The first thing that gets stuck in your head is often the melody. A real earworm can haunt your mind for days. But coming up with a new melody that is also catchy can be difficult. Many songwriters return after a few songs to a melody that they have used before. Here are some tips!
Put your instrument away
If you almost always play your instrument while writing, you may get stuck in certain patterns or chord progressions. As a result, you will also stay in the same range more often with your vocal melodies. So, leave your instrument alone and try to write a cappella melodies. In that case you are freer to sing and try what you want, after all you are no longer tied to your instrument.
The power of repetition should not be underestimated. Once you’ve found a catchy melody, you must put it to good use. But be careful not to irritate with all these the repetitions. For example, use the AABA principle, in which A is your catchy main melody that you briefly alternate with an alternative B melody. This way you step away from the repetition for a while, you keep the melody fresh and as soon as your main melody returns, the listener immediately recognizes it again.
A melody consists of two components. One of these is ‘intervals’. An interval is the musical distance between two notes. For a melody with a small range, the intervals are logically small, with a large range they are larger. You can alternate nicely with this throughout a song. To really make the chorus stand out, for example, you can choose to keep the intervals in the verses small and make them larger in the chorus. This way you create a nice contrast and it ‘opens up’ the chorus, as it were.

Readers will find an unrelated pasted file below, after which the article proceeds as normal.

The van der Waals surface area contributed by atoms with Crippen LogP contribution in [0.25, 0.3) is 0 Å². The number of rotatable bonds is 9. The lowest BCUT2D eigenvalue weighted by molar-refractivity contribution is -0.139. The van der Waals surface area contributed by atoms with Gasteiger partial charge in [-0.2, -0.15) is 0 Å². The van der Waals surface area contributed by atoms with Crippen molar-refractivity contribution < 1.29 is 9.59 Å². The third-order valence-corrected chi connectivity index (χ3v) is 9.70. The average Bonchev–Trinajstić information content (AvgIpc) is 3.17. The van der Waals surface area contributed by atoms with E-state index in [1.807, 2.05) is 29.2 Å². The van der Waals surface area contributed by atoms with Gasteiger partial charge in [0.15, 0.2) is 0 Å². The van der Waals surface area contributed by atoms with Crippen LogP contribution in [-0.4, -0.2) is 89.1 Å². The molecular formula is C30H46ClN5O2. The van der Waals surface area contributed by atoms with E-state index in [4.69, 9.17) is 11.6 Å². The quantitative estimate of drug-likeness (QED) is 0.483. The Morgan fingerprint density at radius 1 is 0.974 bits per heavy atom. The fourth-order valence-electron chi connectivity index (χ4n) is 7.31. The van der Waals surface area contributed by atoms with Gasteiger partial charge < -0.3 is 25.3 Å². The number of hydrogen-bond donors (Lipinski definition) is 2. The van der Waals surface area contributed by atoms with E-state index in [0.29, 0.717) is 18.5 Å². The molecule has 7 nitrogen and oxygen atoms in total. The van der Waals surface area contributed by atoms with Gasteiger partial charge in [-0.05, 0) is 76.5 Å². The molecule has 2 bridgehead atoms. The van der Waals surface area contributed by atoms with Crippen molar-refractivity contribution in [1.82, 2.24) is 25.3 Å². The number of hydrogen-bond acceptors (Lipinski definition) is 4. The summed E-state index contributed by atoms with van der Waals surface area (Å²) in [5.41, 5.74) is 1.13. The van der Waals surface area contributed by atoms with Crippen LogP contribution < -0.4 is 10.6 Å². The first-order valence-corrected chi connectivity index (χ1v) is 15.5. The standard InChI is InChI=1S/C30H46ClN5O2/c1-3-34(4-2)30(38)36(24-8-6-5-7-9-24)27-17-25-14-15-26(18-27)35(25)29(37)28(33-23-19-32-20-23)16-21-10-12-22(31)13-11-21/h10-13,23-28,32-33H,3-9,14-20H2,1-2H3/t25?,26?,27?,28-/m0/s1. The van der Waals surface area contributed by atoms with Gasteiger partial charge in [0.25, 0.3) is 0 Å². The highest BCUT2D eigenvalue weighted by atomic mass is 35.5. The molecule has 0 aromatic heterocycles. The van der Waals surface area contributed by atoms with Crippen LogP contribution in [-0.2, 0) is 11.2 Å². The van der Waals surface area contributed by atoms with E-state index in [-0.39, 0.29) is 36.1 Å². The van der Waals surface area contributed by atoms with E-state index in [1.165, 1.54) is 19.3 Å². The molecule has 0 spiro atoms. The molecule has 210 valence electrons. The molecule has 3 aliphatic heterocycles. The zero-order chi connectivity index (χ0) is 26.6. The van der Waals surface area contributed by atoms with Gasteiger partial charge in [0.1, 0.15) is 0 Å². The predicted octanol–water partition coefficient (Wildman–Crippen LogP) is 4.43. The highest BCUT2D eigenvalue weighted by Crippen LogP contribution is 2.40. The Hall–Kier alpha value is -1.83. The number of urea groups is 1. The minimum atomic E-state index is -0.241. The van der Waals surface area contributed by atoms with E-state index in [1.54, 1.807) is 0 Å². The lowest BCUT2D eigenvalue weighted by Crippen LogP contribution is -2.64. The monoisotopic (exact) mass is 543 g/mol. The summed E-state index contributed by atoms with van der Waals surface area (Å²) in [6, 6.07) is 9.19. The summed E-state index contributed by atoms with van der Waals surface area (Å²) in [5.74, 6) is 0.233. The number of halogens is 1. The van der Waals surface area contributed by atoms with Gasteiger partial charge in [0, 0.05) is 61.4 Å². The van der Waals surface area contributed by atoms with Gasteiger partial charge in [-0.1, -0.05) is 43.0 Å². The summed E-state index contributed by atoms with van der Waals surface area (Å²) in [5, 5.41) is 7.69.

The second component of a melody is the rhythm. You can essentially play around with this the same way you do with the intervals. For example, choose a fast rhythm in the verses and a somewhat lower rhythm in the chorus. You can combine and vary endlessly. Short notes, long notes. If you vary enough you keep it interesting.
Listen to your idols
If you have read the above carefully, I advise you to listen to the music of your idols. Pick a song you like and analyze the melody of the vocals. Pay attention to repetitions, intervals and rhythm and write them down. Do this with several songs and possibly different styles. This gives you a very nice idea of how these melodies vary with all components. Take this in and take advantage of it!
To read more about Songwriting and how to improve the process of developing, creating and refining recorded music visit our knowledge base page about Songwriting Education.